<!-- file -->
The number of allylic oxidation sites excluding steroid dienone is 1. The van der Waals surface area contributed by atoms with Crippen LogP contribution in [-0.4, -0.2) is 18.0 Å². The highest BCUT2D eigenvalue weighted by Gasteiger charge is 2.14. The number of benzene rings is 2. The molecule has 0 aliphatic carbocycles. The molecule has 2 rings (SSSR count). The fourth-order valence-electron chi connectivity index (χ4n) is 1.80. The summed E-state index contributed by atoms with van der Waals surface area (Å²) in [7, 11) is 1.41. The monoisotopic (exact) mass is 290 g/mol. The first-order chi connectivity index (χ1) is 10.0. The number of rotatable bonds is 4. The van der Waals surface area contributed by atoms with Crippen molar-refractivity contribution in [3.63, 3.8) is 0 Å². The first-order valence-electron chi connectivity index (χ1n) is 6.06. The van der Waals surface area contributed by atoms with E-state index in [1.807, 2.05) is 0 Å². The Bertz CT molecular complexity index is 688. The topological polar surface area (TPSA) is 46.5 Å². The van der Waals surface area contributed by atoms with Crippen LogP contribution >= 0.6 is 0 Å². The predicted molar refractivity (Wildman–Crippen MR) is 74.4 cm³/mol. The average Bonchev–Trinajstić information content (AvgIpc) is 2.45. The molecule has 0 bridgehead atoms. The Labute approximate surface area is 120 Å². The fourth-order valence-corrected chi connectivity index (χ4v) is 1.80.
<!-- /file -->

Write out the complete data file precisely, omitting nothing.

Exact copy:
The number of allylic oxidation sites excluding steroid dienone is 1. The van der Waals surface area contributed by atoms with Crippen LogP contribution in [-0.4, -0.2) is 18.0 Å². The highest BCUT2D eigenvalue weighted by Gasteiger charge is 2.14. The number of benzene rings is 2. The molecule has 0 aliphatic carbocycles. The molecule has 2 rings (SSSR count). The fourth-order valence-electron chi connectivity index (χ4n) is 1.80. The summed E-state index contributed by atoms with van der Waals surface area (Å²) in [7, 11) is 1.41. The monoisotopic (exact) mass is 290 g/mol. The first-order chi connectivity index (χ1) is 10.0. The number of rotatable bonds is 4. The van der Waals surface area contributed by atoms with Crippen molar-refractivity contribution in [3.63, 3.8) is 0 Å². The first-order valence-electron chi connectivity index (χ1n) is 6.06. The van der Waals surface area contributed by atoms with E-state index in [1.807, 2.05) is 0 Å². The Bertz CT molecular complexity index is 688. The topological polar surface area (TPSA) is 46.5 Å². The van der Waals surface area contributed by atoms with Crippen LogP contribution >= 0.6 is 0 Å². The predicted molar refractivity (Wildman–Crippen MR) is 74.4 cm³/mol. The average Bonchev–Trinajstić information content (AvgIpc) is 2.45. The molecule has 0 bridgehead atoms. The Labute approximate surface area is 120 Å². The fourth-order valence-corrected chi connectivity index (χ4v) is 1.80.